ENCODE has its defenders!

You know I was really pissed off at the crap ENCODE was promoting, that the genome was at least 80% functional and that there was no such thing as junk DNA. And there have been a number of better qualified scientists (like W. Ford Doolittle and Dan Graur and many others) who have stood up and registered their vehement disagreement with that nonsense. But there are some who agree that the genome must be largely functional, like John Mattick. Larry Moran reminds me that Mattick is the author of this infamous chart, however, which is best known as the original Dog’s Ass Plot.

That is so misleadingly dishonest it takes my breath away — Mattick cherry-picked genome sizes to fit his curve. One of my cell biology labs involves teaching students how to properly construct a simple graph, and I think I’m going to include this figure as a bad example.

Well, Mattick has done it again. He has published a paper (how do these things get through peer review?) disputing the existence of large quantities of non-functional DNA, which is largely an attempted rebuttal of Graur’s paper. It’s a short paper, but painful in its contortions and extraordinarily poor arguments. Larry Moran has done an excellent job of tearing it apart — I think he needs to polish it up and get that published.

The worst part of the paper, though, is the concluding paragraph — you know, where most of us try to put the most important message of the work.

There may also be another factor motivating the Graur et al. and related articles (van Bakel et al. 2010; Scanlan 2012), which is suggested by the sources and selection of quotations used at the beginning of the article, as well as in the use of the phrase “evolution-free gospel” in its title (Graur et al. 2013): the argument of a largely non-functional genome is invoked by some evolutionary theorists in the debate against the proposition of intelligent design of life on earth, particularly with respect to the origin of humanity. In essence, the argument posits that the presence of non-protein-coding or so-called ‘junk DNA’ that comprises >90% of the human genome is evidence for the accumulation of evolutionary debris by blind Darwinian evolution, and argues against intelligent design, as an intelligent designer would presumably not fill the human genetic instruction set with meaningless information (Dawkins 1986; Collins 2006). This argument is threatened in the face of growing functional indices of noncoding regions of the genome, with the latter reciprocally used in support of the notion of intelligent design and to challenge the conception that natural selection accounts for the existence of complex organisms (Behe 2003; Wells 2011).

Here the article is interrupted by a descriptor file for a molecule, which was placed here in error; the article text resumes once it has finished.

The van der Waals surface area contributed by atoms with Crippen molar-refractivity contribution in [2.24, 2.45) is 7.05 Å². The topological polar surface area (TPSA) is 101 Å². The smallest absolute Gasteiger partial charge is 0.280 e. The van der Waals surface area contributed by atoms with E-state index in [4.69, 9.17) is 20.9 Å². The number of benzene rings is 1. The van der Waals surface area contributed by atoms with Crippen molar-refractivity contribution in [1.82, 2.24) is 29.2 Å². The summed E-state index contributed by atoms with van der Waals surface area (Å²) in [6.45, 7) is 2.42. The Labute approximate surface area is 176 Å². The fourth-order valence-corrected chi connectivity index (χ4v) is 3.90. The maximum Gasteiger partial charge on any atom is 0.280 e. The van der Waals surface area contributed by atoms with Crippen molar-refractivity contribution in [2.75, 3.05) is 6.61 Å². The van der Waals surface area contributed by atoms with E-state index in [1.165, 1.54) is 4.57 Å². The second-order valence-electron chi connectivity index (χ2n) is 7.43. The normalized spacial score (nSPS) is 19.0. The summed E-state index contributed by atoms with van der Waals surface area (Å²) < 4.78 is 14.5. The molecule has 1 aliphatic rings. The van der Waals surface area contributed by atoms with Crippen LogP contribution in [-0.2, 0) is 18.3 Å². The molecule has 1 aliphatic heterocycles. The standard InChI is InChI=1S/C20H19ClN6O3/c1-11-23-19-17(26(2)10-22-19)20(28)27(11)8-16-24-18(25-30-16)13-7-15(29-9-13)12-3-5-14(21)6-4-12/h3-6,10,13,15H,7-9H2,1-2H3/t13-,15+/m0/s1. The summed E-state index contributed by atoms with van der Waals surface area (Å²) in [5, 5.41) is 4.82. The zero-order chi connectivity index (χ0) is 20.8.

I’m sure the Discovery Institute staff are dancing in pirouettes of joy at getting a neutral or possibly favorable mention in a legitimate journal. It’s not clear exactly what Mattick is trying to do here (lack of clarity is also a sin in science writing, let me remind you): either he’s trying to pre-emptively slander his critics by impugning them with an ideological motive, or he’s granting credence to Intelligent Design creationism. I’m inclined to think it’s both; he’s clearly trying to argue with the motives of Graur and others, but also, he’s claiming, as the creationists do, that evidence of function for the highly variable component of our genome is a de facto argument for a purpose for that variation, and that evolutionary theory does not support the idea of a functional purpose for variation in the sequence of most satellite DNA, for instance.

But I would not argue that ubiquitious functionality is unlikely because it has consequences for our theories; it’s wrong because of all the evidence that has been marshaled that most DNA is not there to serve a specific, selectable purpose for us humans.